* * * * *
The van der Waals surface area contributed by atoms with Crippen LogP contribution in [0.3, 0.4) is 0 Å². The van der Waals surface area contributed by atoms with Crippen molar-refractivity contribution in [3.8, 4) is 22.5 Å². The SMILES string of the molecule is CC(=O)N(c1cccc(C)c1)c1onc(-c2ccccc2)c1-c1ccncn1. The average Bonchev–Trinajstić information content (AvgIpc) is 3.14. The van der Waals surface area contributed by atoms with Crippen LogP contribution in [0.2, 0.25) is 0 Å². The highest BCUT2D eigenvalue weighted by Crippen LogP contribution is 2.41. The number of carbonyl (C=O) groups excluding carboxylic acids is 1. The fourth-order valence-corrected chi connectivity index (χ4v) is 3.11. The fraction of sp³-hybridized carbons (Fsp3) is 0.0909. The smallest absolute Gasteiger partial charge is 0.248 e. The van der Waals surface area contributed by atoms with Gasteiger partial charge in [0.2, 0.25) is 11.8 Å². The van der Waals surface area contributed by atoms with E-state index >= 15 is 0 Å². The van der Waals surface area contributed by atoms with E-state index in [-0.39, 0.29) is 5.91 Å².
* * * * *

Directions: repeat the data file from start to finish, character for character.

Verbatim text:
The van der Waals surface area contributed by atoms with Crippen LogP contribution in [0.3, 0.4) is 0 Å². The van der Waals surface area contributed by atoms with Crippen molar-refractivity contribution in [3.8, 4) is 22.5 Å². The SMILES string of the molecule is CC(=O)N(c1cccc(C)c1)c1onc(-c2ccccc2)c1-c1ccncn1. The average Bonchev–Trinajstić information content (AvgIpc) is 3.14. The van der Waals surface area contributed by atoms with Crippen LogP contribution in [0.2, 0.25) is 0 Å². The highest BCUT2D eigenvalue weighted by Crippen LogP contribution is 2.41. The number of carbonyl (C=O) groups excluding carboxylic acids is 1. The fourth-order valence-corrected chi connectivity index (χ4v) is 3.11. The fraction of sp³-hybridized carbons (Fsp3) is 0.0909. The smallest absolute Gasteiger partial charge is 0.248 e. The van der Waals surface area contributed by atoms with Gasteiger partial charge in [0.2, 0.25) is 11.8 Å². The van der Waals surface area contributed by atoms with E-state index >= 15 is 0 Å². The van der Waals surface area contributed by atoms with E-state index in [-0.39, 0.29) is 5.91 Å².